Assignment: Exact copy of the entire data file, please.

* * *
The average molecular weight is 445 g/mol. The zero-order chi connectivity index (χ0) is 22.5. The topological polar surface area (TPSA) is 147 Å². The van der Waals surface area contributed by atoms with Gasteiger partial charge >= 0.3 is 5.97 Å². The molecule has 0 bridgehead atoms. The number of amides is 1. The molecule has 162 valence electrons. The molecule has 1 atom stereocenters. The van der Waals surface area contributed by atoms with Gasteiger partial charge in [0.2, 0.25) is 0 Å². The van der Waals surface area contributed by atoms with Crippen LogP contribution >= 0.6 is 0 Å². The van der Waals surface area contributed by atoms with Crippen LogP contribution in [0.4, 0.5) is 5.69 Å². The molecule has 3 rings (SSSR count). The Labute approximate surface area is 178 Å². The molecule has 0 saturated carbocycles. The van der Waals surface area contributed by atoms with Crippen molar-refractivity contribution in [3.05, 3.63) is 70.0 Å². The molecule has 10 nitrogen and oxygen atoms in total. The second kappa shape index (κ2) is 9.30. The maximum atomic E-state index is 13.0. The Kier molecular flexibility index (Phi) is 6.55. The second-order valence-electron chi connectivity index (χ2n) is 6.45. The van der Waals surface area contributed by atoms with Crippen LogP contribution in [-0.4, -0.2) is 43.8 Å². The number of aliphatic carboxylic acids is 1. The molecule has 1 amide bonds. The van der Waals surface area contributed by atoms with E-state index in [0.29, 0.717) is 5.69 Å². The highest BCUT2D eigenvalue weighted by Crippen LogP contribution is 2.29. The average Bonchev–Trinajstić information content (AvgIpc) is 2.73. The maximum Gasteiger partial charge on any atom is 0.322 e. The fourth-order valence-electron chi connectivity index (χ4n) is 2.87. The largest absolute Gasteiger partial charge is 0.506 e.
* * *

The average molecular weight is 445 g/mol. The zero-order chi connectivity index (χ0) is 22.5. The topological polar surface area (TPSA) is 147 Å². The van der Waals surface area contributed by atoms with Gasteiger partial charge >= 0.3 is 5.97 Å². The molecule has 0 bridgehead atoms. The number of amides is 1. The molecule has 162 valence electrons. The molecule has 1 atom stereocenters. The van der Waals surface area contributed by atoms with Gasteiger partial charge in [0.2, 0.25) is 0 Å². The van der Waals surface area contributed by atoms with Crippen LogP contribution >= 0.6 is 0 Å². The van der Waals surface area contributed by atoms with Crippen LogP contribution in [0.4, 0.5) is 5.69 Å². The molecule has 3 rings (SSSR count). The Labute approximate surface area is 178 Å². The molecule has 0 saturated carbocycles. The van der Waals surface area contributed by atoms with Crippen molar-refractivity contribution in [3.05, 3.63) is 70.0 Å². The molecule has 10 nitrogen and oxygen atoms in total. The second kappa shape index (κ2) is 9.30. The maximum atomic E-state index is 13.0. The Kier molecular flexibility index (Phi) is 6.55. The second-order valence-electron chi connectivity index (χ2n) is 6.45. The van der Waals surface area contributed by atoms with Crippen LogP contribution in [-0.4, -0.2) is 43.8 Å². The number of aliphatic carboxylic acids is 1. The molecule has 1 amide bonds. The van der Waals surface area contributed by atoms with E-state index in [0.29, 0.717) is 5.69 Å². The highest BCUT2D eigenvalue weighted by Crippen LogP contribution is 2.29. The average Bonchev–Trinajstić information content (AvgIpc) is 2.73. The maximum Gasteiger partial charge on any atom is 0.322 e. The fourth-order valence-electron chi connectivity index (χ4n) is 2.87. The largest absolute Gasteiger partial charge is 0.506 e.